Controversy exists concerning the fecal risk associated with exposure to low-dose methylmercury from maternal fish consumption. Previous studies of the effects of acute prenatal mercury exposure identified delays in achieving developmental milestones among exposed children. This led to public health concern that prenatal low-dose exposure from fish consumption could adversely affect the fetus. We evaluated the effects of prenatal methylmercury exposure (through maternal fish consumption) on the age that children walked and first said words in the main study cohort of the Seychelles Child Development Study. We used semiparametric generalized additive models to identify nonlinearities in the relationships between prenatal exposure and developmental outcomes, after adjusting for covariates, and to evaluate their importance. Very slight delays (< 1 day) in walking were seen as mercury levels increased from 0 to 7 ppm, but this effect did not persist at the higher exposure levels represented by the cohort, making it difficult to conclude that a cause and effect relationship existed at the exposure levels seen in this cohort. There was no evidence for any association between prenatal exposure and age at talking.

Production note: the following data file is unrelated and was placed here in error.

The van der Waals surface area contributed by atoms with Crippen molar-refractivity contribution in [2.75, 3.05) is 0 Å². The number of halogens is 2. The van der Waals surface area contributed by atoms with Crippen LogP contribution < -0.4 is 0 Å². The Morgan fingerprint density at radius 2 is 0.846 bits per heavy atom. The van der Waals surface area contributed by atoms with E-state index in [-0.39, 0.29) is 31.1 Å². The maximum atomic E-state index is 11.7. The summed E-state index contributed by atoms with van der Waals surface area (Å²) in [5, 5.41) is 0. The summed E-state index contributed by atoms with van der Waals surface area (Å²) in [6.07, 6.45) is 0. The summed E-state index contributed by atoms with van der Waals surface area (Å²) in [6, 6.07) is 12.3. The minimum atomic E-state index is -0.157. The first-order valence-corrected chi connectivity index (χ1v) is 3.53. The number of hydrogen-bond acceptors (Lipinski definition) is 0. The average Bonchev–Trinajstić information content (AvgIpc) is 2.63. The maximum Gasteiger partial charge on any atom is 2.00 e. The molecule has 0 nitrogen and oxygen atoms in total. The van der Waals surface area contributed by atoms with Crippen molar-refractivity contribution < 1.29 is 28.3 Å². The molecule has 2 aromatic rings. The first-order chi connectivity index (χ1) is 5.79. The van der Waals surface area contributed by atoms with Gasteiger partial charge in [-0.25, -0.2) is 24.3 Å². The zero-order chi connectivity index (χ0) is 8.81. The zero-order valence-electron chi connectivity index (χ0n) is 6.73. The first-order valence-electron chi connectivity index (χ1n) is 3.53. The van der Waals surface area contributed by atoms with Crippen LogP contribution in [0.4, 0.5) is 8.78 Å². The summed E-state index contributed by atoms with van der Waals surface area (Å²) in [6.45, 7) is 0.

- Child development
- Developmental milestones
- Generalized additive models
- Semiparametric modeling
ASJC Scopus subject areas
- Public Health, Environmental and Occupational Health
- Health, Toxicology and Mutagenesis